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Latest Federal Court Cases, 2/18/19

February 18, 2019



CenTrak, Inc. v. Sonitor Technologies, Inc., Appeal No. 2017-2510 (Fed. Cir. Feb. 14, 2019)

In this appeal from the United States District Court for the District of Delaware, the Federal Circuit reversed and remanded an order granting Sonitor’s motions for summary judgment of non-infringement and invalidity, based on lack of written description, of U.S. Patent No. 8,604,909 (“the ’909 patent”).

The ’909 patent relates to systems for real-time location, which allow users to locate and identify portable devices in a facility, such as a hospital, by using a base station that communicates with the portable devices.  While the claims at issue require “ultrasonic” components for the communication, the majority of the specification—in fact, all but two sentences—discusses infrared or radio frequency components.

In granting Sonitor’s motion for summary judgment of invalidity, the district court focused on those two sentences, finding that while the specification “contemplated” ultrasound, it was not sufficient to meet the written description requirement.  The Federal Circuit disagreed, finding that genuine issues of material fact remain as to whether the specification adequately disclosed the implementation details for how a portable device can communicate with the corresponding base station using ultrasonic technology. 

The Court explained that “written description is about whether the skilled reader of the patent disclosure can recognize that what was claimed corresponds to what was described; it is not about whether the patentee has proven to the skilled reader that the invention works, or how to make it work, which is an enablement requirement.”  Calling attention to the district court’s heavy reliance on the fact that the specification devoted less attention to the ultrasonic component, the Court explained that this “does not necessarily mean that the inventors did not also constructively reduce to practice a system with ultrasonic components.” 

Sonitor argued that the specification is insufficient based on the Court’s en banc holding in Ariad Pharm., Inc. v. Eli Lilly & Co., 598 F.3d 1336 (Fed. Cir. 2010), which explained that “generic claim language appearing in ipsis verbis in the original specification does not satisfy the written description requirement if it fails to support the scope of the genus claimed.”  However, the Court noted that the question here is “the level of detail the ’909 patent’s specification must contain … to adequately convey to a skilled artisan that the inventors possessed an ultrasonic embodiment.”  The Court explained that the district court erred by not sufficiently crediting CenTrak’s expert’s testimony that the differences between infrared and ultrasound, when used to transmit small amounts of data over short distances, are incidental to carrying out the claimed invention.  The Court found that expert testimony, combined with the inventor’s testimony suggesting that it would be “simple for a person of ordinary skill in the art to adjust for the differences between IR and ultrasound,” created a genuine issue of material fact such that summary judgment was not warranted.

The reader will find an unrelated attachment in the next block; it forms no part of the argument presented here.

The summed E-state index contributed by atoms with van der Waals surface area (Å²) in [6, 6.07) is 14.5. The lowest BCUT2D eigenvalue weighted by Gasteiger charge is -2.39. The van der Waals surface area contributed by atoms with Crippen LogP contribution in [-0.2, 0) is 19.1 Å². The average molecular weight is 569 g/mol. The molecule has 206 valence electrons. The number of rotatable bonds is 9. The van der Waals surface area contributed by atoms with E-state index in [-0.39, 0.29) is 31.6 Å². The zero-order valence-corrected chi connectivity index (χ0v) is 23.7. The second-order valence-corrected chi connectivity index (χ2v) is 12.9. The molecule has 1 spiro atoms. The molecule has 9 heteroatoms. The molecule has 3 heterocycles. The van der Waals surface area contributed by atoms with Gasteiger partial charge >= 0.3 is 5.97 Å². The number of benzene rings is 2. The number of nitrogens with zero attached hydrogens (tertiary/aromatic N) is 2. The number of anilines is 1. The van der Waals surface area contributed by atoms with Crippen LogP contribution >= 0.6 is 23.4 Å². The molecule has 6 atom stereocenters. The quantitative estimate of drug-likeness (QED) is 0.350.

As to infringement, the Court first found that Sonitor’s arguments relating to timeliness were without merit, and then addressed CenTrak’s argument that Sonitor “makes” infringing systems under 35 U.S.C. § 271(a), despite the undisputed fact that Sonitor does not provide certain claimed elements in its accused systems.  CenTrak argued that Sonitor “makes” the invention because it “performs an act that completes an infringing assembly.” 

The district court and Sonitor argued that CenTrak’s theory is incorrect, and relied on the proposition that to “make” a system, a single entity must assemble the entire system itself, comparing Sonitor’s actions to the defendant in Centillion Data Systems, LLC v. Qwest Communications International, Inc., 631 F.3d 1279 (Fed. Cir. 2011).  In Centillion, Qwest was found not to infringe the patented system because to “make” the system, the customer, not Qwest, must complete the system by installing the software.  However, the Court here held that Sonitor and the district court misunderstood CenTrak’s theory, which compares Sonitor not to Qwest, but to Qwest’s customers, who completed the claimed system by installing the software.  The Court found CenTrak’s evidence that Sonitor is the “final assembler” of the accused system—because, e.g., its Vice President “oversees the installation” and its employees go “on site and configure [its] system—created a triable issue of fact on direct infringement, even though Sonitor does not “make” each of the claimed components of the system.

The opinion can be found here.

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